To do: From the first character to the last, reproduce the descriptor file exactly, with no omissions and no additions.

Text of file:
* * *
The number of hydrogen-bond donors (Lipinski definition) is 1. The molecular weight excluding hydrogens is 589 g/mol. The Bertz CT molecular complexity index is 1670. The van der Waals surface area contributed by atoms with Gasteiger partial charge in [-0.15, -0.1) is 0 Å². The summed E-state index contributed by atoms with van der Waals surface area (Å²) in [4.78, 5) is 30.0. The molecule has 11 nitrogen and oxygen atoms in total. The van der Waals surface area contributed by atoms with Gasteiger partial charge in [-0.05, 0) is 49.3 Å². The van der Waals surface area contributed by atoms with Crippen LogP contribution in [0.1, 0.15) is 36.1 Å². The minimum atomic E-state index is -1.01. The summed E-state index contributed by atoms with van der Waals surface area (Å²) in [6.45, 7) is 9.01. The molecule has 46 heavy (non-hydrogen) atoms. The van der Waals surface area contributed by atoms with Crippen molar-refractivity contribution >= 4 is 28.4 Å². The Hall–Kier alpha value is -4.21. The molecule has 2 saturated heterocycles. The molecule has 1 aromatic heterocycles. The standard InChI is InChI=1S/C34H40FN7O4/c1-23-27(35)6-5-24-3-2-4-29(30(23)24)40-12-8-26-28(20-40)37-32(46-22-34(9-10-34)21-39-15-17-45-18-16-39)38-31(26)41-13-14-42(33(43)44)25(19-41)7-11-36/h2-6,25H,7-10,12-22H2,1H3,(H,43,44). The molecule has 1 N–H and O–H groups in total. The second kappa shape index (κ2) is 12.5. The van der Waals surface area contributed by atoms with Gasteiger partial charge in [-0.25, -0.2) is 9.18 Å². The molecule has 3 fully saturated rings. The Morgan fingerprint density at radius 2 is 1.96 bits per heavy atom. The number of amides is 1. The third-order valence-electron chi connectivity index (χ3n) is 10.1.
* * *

The number of hydrogen-bond donors (Lipinski definition) is 1. The molecular weight excluding hydrogens is 589 g/mol. The Bertz CT molecular complexity index is 1670. The van der Waals surface area contributed by atoms with Gasteiger partial charge in [-0.15, -0.1) is 0 Å². The summed E-state index contributed by atoms with van der Waals surface area (Å²) in [4.78, 5) is 30.0. The molecule has 11 nitrogen and oxygen atoms in total. The van der Waals surface area contributed by atoms with Gasteiger partial charge in [-0.05, 0) is 49.3 Å². The van der Waals surface area contributed by atoms with Crippen LogP contribution in [0.1, 0.15) is 36.1 Å². The minimum atomic E-state index is -1.01. The summed E-state index contributed by atoms with van der Waals surface area (Å²) in [6.45, 7) is 9.01. The molecule has 46 heavy (non-hydrogen) atoms. The van der Waals surface area contributed by atoms with Crippen molar-refractivity contribution >= 4 is 28.4 Å². The Hall–Kier alpha value is -4.21. The molecule has 2 saturated heterocycles. The molecule has 1 aromatic heterocycles. The standard InChI is InChI=1S/C34H40FN7O4/c1-23-27(35)6-5-24-3-2-4-29(30(23)24)40-12-8-26-28(20-40)37-32(46-22-34(9-10-34)21-39-15-17-45-18-16-39)38-31(26)41-13-14-42(33(43)44)25(19-41)7-11-36/h2-6,25H,7-10,12-22H2,1H3,(H,43,44). The molecule has 1 N–H and O–H groups in total. The second kappa shape index (κ2) is 12.5. The van der Waals surface area contributed by atoms with Gasteiger partial charge in [-0.25, -0.2) is 9.18 Å². The molecule has 3 fully saturated rings. The Morgan fingerprint density at radius 2 is 1.96 bits per heavy atom. The number of amides is 1. The third-order valence-electron chi connectivity index (χ3n) is 10.1.